Letters to the Editor

Apparently some people value their cars over their health care

In this Wednesday, March 22, 2017 photo, Spencer Worley of Castle Rock, Colo., joins other protesters against the failed Republican-proposed health care act in a demonstration outside the office of U.S. Rep. Ken Buck in Castle Rock, Colo.
In this Wednesday, March 22, 2017 photo, Spencer Worley of Castle Rock, Colo., joins other protesters against the failed Republican-proposed health care act in a demonstration outside the office of U.S. Rep. Ken Buck in Castle Rock, Colo. AP

Nobody but nobody who values his or her economic well-being should be without medical insurance. Even invincible young people may be struck down by devastating illnesses — perhaps not in the same numbers as their elders, but nonetheless they are not immune. In addition, catastrophic accidents can happen to anyone at any age.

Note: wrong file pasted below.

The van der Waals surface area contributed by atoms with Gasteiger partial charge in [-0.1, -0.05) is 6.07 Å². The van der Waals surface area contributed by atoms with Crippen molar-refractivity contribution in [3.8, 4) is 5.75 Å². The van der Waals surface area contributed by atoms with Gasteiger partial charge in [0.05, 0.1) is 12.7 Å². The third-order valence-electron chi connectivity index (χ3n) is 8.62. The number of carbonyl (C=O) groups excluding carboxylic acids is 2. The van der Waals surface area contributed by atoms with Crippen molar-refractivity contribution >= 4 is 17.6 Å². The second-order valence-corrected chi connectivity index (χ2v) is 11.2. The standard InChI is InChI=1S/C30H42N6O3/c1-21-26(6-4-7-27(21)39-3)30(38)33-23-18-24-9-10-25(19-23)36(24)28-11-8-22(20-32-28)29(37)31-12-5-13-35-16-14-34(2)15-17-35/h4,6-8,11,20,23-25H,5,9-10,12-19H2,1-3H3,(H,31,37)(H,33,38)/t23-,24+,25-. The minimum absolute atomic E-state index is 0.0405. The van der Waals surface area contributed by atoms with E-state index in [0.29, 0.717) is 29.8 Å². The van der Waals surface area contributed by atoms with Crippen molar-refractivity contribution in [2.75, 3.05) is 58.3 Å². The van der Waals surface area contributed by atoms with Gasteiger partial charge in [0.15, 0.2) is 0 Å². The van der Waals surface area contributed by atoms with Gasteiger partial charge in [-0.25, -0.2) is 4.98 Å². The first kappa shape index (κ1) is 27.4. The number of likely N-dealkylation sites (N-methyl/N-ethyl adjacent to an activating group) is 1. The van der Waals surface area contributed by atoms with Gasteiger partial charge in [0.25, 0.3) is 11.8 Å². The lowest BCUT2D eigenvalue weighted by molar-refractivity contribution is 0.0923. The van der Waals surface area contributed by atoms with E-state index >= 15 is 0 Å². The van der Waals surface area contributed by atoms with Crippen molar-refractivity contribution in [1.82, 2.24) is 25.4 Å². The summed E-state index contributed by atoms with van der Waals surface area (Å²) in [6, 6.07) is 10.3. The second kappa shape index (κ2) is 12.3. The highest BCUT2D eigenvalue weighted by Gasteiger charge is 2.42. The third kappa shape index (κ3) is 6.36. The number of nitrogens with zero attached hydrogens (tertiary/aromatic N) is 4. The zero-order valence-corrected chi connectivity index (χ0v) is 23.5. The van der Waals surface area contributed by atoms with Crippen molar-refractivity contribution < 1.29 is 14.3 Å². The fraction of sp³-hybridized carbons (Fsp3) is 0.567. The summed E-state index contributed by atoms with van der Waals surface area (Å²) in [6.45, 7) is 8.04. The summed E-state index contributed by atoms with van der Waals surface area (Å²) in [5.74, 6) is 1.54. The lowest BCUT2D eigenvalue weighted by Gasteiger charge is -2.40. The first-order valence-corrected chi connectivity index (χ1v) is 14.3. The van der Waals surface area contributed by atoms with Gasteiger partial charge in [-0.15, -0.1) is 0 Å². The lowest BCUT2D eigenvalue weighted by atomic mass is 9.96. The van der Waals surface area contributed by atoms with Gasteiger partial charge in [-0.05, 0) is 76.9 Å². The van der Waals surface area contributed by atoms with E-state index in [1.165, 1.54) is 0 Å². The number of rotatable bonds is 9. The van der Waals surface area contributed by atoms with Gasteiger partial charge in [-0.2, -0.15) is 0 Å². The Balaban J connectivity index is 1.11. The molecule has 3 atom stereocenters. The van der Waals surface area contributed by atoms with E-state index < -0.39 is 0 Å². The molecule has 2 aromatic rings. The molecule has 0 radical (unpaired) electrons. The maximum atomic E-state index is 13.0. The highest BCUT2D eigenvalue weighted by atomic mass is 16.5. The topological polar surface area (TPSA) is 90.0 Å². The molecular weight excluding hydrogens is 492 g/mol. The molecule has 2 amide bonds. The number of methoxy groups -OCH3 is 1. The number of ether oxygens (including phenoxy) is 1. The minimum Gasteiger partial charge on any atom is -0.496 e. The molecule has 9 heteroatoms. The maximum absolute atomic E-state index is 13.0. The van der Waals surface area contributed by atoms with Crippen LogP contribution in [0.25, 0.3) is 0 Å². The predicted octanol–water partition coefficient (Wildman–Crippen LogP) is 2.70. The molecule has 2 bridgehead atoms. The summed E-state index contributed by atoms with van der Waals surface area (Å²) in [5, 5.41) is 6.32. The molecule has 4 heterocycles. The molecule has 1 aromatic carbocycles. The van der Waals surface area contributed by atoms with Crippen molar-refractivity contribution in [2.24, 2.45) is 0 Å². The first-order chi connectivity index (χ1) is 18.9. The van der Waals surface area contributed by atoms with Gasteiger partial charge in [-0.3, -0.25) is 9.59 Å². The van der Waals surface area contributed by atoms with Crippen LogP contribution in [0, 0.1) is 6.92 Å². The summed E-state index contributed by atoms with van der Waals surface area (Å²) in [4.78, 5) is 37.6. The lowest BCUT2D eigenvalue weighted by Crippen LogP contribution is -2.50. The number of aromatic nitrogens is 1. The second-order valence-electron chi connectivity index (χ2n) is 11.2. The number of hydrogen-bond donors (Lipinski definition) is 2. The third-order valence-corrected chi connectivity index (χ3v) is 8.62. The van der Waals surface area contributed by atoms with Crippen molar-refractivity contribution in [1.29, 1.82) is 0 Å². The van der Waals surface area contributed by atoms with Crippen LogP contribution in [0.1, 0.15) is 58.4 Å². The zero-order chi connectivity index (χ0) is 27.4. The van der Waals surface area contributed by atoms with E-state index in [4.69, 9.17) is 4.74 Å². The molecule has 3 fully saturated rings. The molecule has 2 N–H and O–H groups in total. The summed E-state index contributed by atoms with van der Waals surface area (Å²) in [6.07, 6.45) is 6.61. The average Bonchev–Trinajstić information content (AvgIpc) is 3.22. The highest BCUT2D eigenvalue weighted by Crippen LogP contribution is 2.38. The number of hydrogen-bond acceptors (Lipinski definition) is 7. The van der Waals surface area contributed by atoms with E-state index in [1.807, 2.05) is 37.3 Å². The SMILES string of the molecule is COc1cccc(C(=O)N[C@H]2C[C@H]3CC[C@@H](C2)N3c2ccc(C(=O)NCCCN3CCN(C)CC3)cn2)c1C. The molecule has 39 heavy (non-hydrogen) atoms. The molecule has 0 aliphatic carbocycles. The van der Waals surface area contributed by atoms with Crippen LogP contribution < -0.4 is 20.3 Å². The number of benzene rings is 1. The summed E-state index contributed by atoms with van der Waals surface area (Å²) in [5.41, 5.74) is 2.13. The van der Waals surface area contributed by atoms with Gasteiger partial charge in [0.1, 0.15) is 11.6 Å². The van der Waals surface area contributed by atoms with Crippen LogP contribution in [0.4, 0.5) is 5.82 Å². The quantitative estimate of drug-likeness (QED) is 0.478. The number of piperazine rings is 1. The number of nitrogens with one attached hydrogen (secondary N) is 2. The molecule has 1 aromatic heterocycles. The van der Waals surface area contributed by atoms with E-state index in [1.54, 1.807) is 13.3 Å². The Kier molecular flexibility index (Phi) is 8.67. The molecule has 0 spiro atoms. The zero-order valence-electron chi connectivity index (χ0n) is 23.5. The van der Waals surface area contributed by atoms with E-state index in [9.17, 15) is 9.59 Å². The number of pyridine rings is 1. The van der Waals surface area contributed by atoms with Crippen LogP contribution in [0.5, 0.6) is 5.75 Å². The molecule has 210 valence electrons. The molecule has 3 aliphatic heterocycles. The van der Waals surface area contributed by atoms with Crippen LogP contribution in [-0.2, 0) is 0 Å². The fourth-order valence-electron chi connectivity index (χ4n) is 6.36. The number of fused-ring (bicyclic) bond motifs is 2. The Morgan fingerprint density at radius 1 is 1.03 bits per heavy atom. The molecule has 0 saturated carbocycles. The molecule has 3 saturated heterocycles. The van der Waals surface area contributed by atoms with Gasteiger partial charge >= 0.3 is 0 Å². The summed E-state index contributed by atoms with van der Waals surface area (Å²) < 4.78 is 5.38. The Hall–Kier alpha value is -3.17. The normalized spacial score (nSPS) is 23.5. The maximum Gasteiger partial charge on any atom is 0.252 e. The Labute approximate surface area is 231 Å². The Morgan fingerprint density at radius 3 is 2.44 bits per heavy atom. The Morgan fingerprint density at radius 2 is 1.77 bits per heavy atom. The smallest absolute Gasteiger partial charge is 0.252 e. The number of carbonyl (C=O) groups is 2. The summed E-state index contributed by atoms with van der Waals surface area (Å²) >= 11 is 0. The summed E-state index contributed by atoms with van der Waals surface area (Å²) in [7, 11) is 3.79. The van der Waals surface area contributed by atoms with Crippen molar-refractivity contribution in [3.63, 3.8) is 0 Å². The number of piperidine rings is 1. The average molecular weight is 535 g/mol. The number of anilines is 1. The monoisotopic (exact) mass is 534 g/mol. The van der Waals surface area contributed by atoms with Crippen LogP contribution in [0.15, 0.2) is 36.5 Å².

The idea that a frustrated supreme individualist cannot tolerate a government mandate for universal health insurance is laughable. These same rugged souls seem to have no difficulty in purchasing automobile insurance, which is also generally mandated by law. Apparently, some of us value our cars more than our bodies.

Hidden in the wording of the GOP’s replacement health care bill is the removal of the Affordable Care Act’s limit on the corporate deduction for insurance executive pay at $500,000. It will rise to $1,000,000. This is more money than many Americans will see in a lifetime. Wonder how this compensation contributes to those ever-increasing premiums? Wonder who is lobbying the Republican politicians promoting this bill?

Radical conservatives who wish to hide their mean policies under the skirts of Christianity and “family values” should recall that the first, true and perhaps only Christian so prized the medical arts that He gave healing for free.

Joan M. Decker, Morro Bay

  Comments